Social media can be a powerful tool for social connection. You can connect with people in your support network and use that connection as an opportunity to keep each other positive.

But social media has also been shown in some studies to have a negative effect on people who use it for long periods.

For many people, excessive social media use increases stress, anxiety, and symptoms of depression.
Try setting limits on your personal devices, or deleting social media apps altogether. It’s important to find a good balance that works for you and promotes lasting recovery.

9. Exercise

Exercise has been shown to be a positive motivator in addiction recovery.

A few of the benefits include:

  • providing a boost of endorphins, which can positively affect a wide range of physiological functions, including mood
  • encouraging healthy routines and structure
  • opportunities for social connection, such as group sports or exercising with a friend or partner
  • increased self-confidence and energy, leading to greater self-efficacy, or one’s confidence in their ability to complete a task or meet a goal

10. Get Outdoors

Another common form of self-care is spending time outside or in a natural setting.

Having a place to go that helps you feel calm and inspires self-reflection can be beneficial when it comes to maintaining sobriety.

Spending time in nature can reduce symptoms of mental illness and help to ground you in something outside yourself.

It also offers an opportunity for rest, stillness, and quiet reflection.

11. Incorporate Self-Care Into Your Daily Life

Strategizing these ways to practice self-care is in and of itself a form of self-care. If you can develop a way to practice these things while you are at work or out with friends, then you have taken a very important step toward making self-care happen.

These strategies could be as simple as taking walk on your lunch break or going someplace quiet for a few minutes.

The more you can incorporate self-care into your daily life as a routine, the more likely you will be to overcome triggers and maintain sobriety.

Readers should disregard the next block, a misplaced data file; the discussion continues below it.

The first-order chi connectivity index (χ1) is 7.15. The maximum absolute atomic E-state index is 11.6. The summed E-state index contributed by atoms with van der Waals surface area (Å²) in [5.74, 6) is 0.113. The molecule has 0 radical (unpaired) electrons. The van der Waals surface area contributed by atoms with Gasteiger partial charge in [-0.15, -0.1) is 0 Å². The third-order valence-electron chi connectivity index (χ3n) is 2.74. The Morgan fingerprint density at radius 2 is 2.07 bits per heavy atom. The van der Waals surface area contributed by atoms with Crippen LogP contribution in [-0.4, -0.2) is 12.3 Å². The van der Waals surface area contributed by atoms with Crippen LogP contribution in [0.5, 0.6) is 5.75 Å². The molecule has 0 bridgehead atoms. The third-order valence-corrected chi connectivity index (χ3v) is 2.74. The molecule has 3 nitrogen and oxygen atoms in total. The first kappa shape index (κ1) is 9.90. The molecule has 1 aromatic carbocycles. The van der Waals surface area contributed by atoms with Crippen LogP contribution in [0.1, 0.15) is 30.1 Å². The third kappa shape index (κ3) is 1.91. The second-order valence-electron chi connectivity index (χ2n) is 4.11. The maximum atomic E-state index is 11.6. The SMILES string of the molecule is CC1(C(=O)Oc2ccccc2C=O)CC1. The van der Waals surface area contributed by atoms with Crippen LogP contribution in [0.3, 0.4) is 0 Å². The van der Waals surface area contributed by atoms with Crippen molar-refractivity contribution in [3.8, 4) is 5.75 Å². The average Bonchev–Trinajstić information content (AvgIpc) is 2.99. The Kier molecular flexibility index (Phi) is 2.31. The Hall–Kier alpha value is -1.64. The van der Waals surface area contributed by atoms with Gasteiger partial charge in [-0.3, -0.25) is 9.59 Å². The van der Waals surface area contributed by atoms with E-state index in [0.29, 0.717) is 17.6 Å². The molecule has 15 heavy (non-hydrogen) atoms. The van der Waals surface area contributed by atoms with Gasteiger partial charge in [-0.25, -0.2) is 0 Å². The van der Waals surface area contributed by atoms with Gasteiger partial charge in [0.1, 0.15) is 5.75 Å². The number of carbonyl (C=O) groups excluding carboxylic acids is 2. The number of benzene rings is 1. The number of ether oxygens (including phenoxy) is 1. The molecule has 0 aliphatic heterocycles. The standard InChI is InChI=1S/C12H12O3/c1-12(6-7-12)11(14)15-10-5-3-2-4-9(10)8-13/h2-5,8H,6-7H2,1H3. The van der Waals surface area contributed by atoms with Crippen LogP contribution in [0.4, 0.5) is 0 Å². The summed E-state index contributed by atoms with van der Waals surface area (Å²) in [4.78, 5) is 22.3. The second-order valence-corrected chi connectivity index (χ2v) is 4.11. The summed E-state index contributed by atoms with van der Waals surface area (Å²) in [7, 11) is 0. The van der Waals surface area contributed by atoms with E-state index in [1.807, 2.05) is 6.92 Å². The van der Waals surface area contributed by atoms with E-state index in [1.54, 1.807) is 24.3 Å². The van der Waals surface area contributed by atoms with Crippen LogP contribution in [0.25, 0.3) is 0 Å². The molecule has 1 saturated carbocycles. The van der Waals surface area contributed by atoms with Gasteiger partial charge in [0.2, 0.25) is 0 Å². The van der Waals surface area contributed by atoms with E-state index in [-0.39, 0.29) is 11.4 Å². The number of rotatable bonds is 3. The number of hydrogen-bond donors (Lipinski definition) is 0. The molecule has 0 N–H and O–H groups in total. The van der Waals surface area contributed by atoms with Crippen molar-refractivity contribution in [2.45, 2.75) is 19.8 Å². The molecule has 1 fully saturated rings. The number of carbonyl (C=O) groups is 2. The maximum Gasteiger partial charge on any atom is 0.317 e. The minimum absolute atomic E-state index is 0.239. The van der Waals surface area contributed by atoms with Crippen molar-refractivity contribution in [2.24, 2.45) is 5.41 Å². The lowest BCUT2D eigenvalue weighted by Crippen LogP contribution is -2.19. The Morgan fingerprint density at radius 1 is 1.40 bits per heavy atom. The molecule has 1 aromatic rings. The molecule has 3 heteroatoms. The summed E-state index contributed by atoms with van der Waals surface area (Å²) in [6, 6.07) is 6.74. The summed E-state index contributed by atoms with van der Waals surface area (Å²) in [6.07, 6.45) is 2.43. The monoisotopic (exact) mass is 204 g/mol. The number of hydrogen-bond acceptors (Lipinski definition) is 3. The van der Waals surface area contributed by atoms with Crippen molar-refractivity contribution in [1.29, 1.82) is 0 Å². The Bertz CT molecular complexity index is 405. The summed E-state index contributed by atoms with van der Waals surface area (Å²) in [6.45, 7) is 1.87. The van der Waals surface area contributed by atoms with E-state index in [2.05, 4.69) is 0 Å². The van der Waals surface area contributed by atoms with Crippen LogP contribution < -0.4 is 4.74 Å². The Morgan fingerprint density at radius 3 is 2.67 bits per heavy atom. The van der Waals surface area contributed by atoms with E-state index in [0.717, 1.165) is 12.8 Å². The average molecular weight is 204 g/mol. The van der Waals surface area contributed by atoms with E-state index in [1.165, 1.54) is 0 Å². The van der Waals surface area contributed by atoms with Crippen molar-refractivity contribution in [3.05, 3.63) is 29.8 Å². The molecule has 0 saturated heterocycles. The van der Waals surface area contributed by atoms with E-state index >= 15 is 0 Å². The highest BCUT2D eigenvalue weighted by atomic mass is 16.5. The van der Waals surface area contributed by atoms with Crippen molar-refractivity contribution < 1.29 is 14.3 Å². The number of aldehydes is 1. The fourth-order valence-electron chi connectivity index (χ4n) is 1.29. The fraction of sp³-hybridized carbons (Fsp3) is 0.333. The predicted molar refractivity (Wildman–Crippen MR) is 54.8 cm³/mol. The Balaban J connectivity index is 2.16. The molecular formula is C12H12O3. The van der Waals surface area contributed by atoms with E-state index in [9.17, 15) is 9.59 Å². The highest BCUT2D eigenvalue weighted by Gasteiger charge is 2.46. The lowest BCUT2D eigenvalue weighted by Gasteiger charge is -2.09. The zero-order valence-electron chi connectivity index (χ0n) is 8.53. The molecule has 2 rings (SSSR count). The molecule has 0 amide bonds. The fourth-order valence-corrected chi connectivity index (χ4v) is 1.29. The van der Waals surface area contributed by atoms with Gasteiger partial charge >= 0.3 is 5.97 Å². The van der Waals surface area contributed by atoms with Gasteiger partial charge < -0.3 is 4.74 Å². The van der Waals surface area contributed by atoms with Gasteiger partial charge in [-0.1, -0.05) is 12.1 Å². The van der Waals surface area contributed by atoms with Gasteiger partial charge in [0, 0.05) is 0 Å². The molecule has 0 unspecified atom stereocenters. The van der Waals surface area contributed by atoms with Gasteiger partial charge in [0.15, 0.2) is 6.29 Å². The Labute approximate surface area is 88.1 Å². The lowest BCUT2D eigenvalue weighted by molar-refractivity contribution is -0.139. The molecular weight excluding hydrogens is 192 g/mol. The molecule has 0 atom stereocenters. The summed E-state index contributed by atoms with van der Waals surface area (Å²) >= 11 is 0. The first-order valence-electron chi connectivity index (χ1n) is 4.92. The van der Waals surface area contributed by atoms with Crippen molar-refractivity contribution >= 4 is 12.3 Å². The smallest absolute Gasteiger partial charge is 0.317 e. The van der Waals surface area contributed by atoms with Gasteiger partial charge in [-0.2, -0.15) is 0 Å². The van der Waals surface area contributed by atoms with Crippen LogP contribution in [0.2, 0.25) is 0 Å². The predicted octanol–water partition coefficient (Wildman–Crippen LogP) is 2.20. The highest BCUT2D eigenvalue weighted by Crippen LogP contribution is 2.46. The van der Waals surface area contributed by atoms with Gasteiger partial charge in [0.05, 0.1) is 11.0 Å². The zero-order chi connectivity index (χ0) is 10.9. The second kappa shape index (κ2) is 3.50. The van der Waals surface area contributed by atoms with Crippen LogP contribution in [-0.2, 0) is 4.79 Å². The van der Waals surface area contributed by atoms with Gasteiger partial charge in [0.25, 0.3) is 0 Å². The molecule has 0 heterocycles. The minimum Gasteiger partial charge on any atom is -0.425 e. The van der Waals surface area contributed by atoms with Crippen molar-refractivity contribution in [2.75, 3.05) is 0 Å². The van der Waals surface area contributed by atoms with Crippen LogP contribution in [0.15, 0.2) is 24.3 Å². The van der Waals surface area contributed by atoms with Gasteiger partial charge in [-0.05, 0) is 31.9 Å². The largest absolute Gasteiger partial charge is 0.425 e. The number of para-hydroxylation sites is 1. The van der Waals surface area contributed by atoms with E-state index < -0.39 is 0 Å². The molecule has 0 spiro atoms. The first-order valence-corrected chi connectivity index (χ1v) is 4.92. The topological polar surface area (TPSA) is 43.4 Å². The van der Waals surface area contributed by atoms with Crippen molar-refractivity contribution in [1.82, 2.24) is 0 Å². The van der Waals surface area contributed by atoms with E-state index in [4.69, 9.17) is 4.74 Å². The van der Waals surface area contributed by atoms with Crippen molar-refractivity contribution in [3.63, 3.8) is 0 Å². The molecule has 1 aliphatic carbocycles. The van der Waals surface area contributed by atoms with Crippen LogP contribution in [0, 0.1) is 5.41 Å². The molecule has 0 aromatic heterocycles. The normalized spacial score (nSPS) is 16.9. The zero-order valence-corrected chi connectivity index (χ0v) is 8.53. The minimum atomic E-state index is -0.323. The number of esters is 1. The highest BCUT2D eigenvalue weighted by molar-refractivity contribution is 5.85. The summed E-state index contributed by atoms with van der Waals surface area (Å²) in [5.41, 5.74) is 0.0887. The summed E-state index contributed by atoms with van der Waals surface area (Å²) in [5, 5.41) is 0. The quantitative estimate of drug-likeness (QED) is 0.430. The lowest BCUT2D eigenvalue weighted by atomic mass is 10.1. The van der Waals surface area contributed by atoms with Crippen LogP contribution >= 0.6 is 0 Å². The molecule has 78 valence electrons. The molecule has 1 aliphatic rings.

Self-Care And Your Recovery Journey

If you need help in your recovery, you can find it at Spring Hill Recovery Center in Ashby, Massachusetts. We can give you the treatment you need for all aspects of your recovery.

Reach out to us today to learn more about what we can do for you.

  1. Cureus — Social Media Use and Its Connection to Mental Health: A Systematic Review https://www.ncbi.nlm.nih.gov/pmc/articles/PMC7364393/
  2. Health.gov — Physical Activity Is Good for the Mind and the Body https://health.gov/news/202112/physical-activity-good-mind-and-body
  3. National Institute of Health: New in Health — Mindfulness for Your Health https://newsinhealth.nih.gov/2021/06/mindfulness-your-health#:~:text=You%20become%20aware%20of%20what's,This%20is%20called%20mindfulness.
  4. National Institute of Mental Health — Caring for Your Mental Health https://www.nimh.nih.gov/health/topics/caring-for-your-mental-health
  5. Substance Abuse and Mental Health Services Administration — Social Media and Youth in Recovery https://www.samhsa.gov/homelessness-programs-resources/hpr-resources/social-media-youth-recovery
  6. Yale Journal of Biology and Medicine — Relapse Prevention and the Five Rules of Recovery https://www.ncbi.nlm.nih.gov/pmc/articles/PMC4553654/

Written by Spring Hill Recovery Editorial Team

© 2024 Spring Hill Recovery | All Rights Reserved

* This page does not provide medical advice.